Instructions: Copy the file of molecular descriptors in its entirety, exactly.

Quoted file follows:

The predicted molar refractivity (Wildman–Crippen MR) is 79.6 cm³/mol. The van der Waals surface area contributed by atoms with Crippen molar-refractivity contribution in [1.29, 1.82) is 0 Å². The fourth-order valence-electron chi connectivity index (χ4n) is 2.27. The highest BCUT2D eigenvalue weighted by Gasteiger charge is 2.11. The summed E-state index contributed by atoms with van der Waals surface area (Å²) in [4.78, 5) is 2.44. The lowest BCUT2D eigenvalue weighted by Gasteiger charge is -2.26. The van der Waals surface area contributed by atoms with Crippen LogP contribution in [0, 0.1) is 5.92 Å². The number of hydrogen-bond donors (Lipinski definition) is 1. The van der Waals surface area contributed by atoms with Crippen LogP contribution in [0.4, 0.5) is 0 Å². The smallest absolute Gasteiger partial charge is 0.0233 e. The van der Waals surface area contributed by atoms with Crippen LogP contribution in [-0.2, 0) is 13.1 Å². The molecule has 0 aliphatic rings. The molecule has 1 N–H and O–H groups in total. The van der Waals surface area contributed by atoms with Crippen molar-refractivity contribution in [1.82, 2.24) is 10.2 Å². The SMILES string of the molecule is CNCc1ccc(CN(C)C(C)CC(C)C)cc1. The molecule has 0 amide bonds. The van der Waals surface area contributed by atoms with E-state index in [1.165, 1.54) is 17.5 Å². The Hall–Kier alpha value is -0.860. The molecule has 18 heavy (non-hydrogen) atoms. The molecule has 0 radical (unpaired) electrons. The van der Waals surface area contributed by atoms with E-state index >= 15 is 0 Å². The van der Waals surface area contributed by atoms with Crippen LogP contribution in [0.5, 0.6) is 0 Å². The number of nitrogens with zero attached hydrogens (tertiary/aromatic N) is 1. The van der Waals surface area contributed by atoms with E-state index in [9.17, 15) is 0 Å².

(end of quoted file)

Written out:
The predicted molar refractivity (Wildman–Crippen MR) is 79.6 cm³/mol. The van der Waals surface area contributed by atoms with Crippen molar-refractivity contribution in [1.29, 1.82) is 0 Å². The fourth-order valence-electron chi connectivity index (χ4n) is 2.27. The highest BCUT2D eigenvalue weighted by Gasteiger charge is 2.11. The summed E-state index contributed by atoms with van der Waals surface area (Å²) in [4.78, 5) is 2.44. The lowest BCUT2D eigenvalue weighted by Gasteiger charge is -2.26. The van der Waals surface area contributed by atoms with Crippen LogP contribution in [0, 0.1) is 5.92 Å². The number of hydrogen-bond donors (Lipinski definition) is 1. The van der Waals surface area contributed by atoms with Crippen LogP contribution in [0.4, 0.5) is 0 Å². The smallest absolute Gasteiger partial charge is 0.0233 e. The van der Waals surface area contributed by atoms with Crippen LogP contribution in [-0.2, 0) is 13.1 Å². The molecule has 0 aliphatic rings. The molecule has 1 N–H and O–H groups in total. The van der Waals surface area contributed by atoms with Crippen molar-refractivity contribution in [1.82, 2.24) is 10.2 Å². The SMILES string of the molecule is CNCc1ccc(CN(C)C(C)CC(C)C)cc1. The molecule has 0 amide bonds. The van der Waals surface area contributed by atoms with E-state index in [1.165, 1.54) is 17.5 Å². The Hall–Kier alpha value is -0.860. The molecule has 18 heavy (non-hydrogen) atoms. The molecule has 0 radical (unpaired) electrons. The van der Waals surface area contributed by atoms with E-state index >= 15 is 0 Å². The van der Waals surface area contributed by atoms with Crippen LogP contribution in [0.5, 0.6) is 0 Å². The number of nitrogens with zero attached hydrogens (tertiary/aromatic N) is 1. The van der Waals surface area contributed by atoms with E-state index in [9.17, 15) is 0 Å².